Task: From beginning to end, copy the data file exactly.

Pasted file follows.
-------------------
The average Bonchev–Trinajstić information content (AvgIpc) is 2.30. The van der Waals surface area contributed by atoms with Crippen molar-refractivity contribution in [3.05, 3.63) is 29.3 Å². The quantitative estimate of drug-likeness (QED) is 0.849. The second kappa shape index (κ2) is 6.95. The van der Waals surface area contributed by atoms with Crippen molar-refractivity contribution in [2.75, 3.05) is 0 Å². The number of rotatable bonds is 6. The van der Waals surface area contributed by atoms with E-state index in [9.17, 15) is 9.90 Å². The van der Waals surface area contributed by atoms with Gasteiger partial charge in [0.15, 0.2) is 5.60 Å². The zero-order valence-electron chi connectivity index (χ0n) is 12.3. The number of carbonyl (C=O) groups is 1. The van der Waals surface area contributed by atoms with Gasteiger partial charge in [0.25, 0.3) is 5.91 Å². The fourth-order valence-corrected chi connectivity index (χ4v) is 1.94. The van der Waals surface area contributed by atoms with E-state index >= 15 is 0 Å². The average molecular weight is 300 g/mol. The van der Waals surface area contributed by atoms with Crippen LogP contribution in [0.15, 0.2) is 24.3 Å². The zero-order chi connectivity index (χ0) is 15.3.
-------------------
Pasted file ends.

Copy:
The average Bonchev–Trinajstić information content (AvgIpc) is 2.30. The van der Waals surface area contributed by atoms with Crippen molar-refractivity contribution in [3.05, 3.63) is 29.3 Å². The quantitative estimate of drug-likeness (QED) is 0.849. The second kappa shape index (κ2) is 6.95. The van der Waals surface area contributed by atoms with Crippen molar-refractivity contribution in [2.75, 3.05) is 0 Å². The number of rotatable bonds is 6. The van der Waals surface area contributed by atoms with E-state index in [9.17, 15) is 9.90 Å². The van der Waals surface area contributed by atoms with Gasteiger partial charge in [0.15, 0.2) is 5.60 Å². The zero-order valence-electron chi connectivity index (χ0n) is 12.3. The number of carbonyl (C=O) groups is 1. The van der Waals surface area contributed by atoms with Gasteiger partial charge in [0.25, 0.3) is 5.91 Å². The fourth-order valence-corrected chi connectivity index (χ4v) is 1.94. The van der Waals surface area contributed by atoms with E-state index >= 15 is 0 Å². The average molecular weight is 300 g/mol. The van der Waals surface area contributed by atoms with Crippen LogP contribution in [0.15, 0.2) is 24.3 Å². The zero-order chi connectivity index (χ0) is 15.3.